For all the people in this nation who may be named Thomas White, there is only one Thomas (or "Tom") White who has been officially deemed the nation's young future business leader. This past July at the National Leadership Conference in Long Beach, California, White was awarded the Future Business Leaders of America (FBLA) most prestigious national award, "Future Business Leader."
From Floral Park, New York, White was New York State's FBLA 1999-2000 president and served as state parliamentarian the preceding year. "He is an outstanding young man and we were thrilled when he was recognized at the NLC with the first place award," said Anita Halstead, executive secretary/treasurer at New York State's FBLA.
A long, circuitous road awaits any contender for this prestigious national award. First an individual has to pass his or her state's FBLA exams. Normally, the first place winner is sent on to compete in the FBLA national conference. In White's case he didn't place No. 1 in New York State's competition but placed second. His state's first place winner was the organization's treasurer and one of the rules for the "Future Business Leader" is that national officers cannot compete. So this catapulted White as the candidate for the national award.
White then had to endure numerous interviews. The panel of interviewers asked him questions about current events in business and general questions about leadership. Some candidates prepare for these interviews, but White thinks it is detrimental.
"I think the worst thing you can do to a person is to tell he or she to prepare for an interview. You end up sounding phony in interviews if you really over prepare," White said. "If I had to give someone advice on how to interview I'd tell that person to not over prepare, just relax, and think of the interview as a conversation." Together his interviews and exam score positioned him at first place, hence the "Future Business Leader."
In early September, White set out for Hanover, New Hampshire, to join the elite freshman class at Dartmouth College. White anticipates his year first at college to be filled with three things: lots of work, meeting a diverse group of people, and experiencing different food.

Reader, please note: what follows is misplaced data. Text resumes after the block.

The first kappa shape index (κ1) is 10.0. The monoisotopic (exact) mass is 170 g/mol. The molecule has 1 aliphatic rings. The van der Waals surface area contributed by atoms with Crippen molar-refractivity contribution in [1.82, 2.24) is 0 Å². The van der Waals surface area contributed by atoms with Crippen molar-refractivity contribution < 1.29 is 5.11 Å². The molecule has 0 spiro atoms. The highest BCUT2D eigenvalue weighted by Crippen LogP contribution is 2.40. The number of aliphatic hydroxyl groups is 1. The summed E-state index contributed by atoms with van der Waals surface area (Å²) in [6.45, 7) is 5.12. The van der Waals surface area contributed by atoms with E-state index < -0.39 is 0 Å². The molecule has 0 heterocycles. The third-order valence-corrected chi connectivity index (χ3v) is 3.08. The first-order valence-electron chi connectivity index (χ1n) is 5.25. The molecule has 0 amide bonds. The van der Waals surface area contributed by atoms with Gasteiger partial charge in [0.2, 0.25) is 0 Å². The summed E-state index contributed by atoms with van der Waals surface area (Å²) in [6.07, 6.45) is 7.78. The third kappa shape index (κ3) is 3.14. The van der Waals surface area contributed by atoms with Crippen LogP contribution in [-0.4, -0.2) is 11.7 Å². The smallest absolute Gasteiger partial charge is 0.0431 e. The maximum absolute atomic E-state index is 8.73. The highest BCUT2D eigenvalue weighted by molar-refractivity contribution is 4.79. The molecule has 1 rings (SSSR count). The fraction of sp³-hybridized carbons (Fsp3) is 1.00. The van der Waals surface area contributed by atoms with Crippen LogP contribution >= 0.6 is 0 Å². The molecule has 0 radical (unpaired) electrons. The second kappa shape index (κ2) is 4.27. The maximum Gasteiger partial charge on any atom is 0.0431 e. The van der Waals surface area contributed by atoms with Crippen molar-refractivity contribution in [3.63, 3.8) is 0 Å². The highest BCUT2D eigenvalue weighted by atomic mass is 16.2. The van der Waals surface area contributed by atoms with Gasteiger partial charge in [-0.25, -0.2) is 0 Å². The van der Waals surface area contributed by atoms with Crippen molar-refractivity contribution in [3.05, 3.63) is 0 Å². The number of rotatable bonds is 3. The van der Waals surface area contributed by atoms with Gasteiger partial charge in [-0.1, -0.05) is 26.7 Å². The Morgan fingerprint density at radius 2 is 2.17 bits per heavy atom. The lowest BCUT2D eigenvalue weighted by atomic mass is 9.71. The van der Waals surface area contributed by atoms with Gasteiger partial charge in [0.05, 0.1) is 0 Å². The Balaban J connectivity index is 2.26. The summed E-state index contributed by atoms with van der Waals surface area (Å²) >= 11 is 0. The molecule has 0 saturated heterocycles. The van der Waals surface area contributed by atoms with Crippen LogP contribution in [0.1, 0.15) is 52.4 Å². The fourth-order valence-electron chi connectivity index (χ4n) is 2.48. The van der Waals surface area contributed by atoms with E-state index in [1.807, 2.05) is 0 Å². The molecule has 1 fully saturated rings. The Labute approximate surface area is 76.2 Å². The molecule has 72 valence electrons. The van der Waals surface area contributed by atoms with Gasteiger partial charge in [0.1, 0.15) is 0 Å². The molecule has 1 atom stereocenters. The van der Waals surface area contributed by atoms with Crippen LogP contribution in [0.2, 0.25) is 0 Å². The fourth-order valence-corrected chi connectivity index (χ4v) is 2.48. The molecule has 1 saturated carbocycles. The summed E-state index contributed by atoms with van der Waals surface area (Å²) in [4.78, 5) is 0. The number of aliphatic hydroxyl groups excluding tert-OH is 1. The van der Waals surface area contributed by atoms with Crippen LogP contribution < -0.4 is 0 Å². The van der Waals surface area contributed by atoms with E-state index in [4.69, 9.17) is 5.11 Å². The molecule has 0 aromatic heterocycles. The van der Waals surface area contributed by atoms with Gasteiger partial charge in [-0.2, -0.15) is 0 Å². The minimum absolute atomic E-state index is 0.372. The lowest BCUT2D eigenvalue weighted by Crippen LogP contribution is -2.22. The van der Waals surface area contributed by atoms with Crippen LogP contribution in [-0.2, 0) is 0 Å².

Hard work is something White knows well. Not only is he an intellectual entrepreneur for developing the parliamentary procedure at his high school, but also a young man who offers reflection on personal success. "Generally, I think I used to be a more introverted person, but I've developed a lot of confidence so I'm more extroverted now," he said.
It is with this confidence that White looks straight-ahead. He is interested in business and politics and tentatively plans to attend law school after his undergraduate years. For the immediate future he looks forward to studying subjects like sociology, psychology, artificial intelligence, environmental law, Native American literature, and ethical theory, which are subjects he never had the opportunity to study in high school.
"I'm looking forward to broaden my experiences by learning from people who are experts," he said. "But as a freshman we're to study general subjects, then we'll go onto specific subjects." White knows he has about two years to decide what specific subject he wants to focus on, but for now he is looking at a degree in government. By the time his decision is made the nation's economy will be in a different place and so will the leadership of this country.
For White, leadership is multifaceted. "Leadership is a broad term. You can be a leader by title, like the president, and you can be a leader by showing others the responsible way. The best leaders are all-around talented people; people can look towards this leader as an example of how to achieve goals."
As an active member of FBLA during his four years in high school, White not only exhibited leadership but he also learned the importance of business education. "Business education skills are helpful in everyone's life. You need to know how to solve problems. You need to know how to purchase a car to managing a multinational corporation. Overall, it teaches you to be more of an organized and efficient person."
At this point in his college career, he is utilizing those organizational skills. "Right now, I'm just trying to be neat. It's difficult, but we'll see," White said very honestly. The personal success system seems to be working well for White.
By TRICIA R. LOUVAR
Tom White's resumé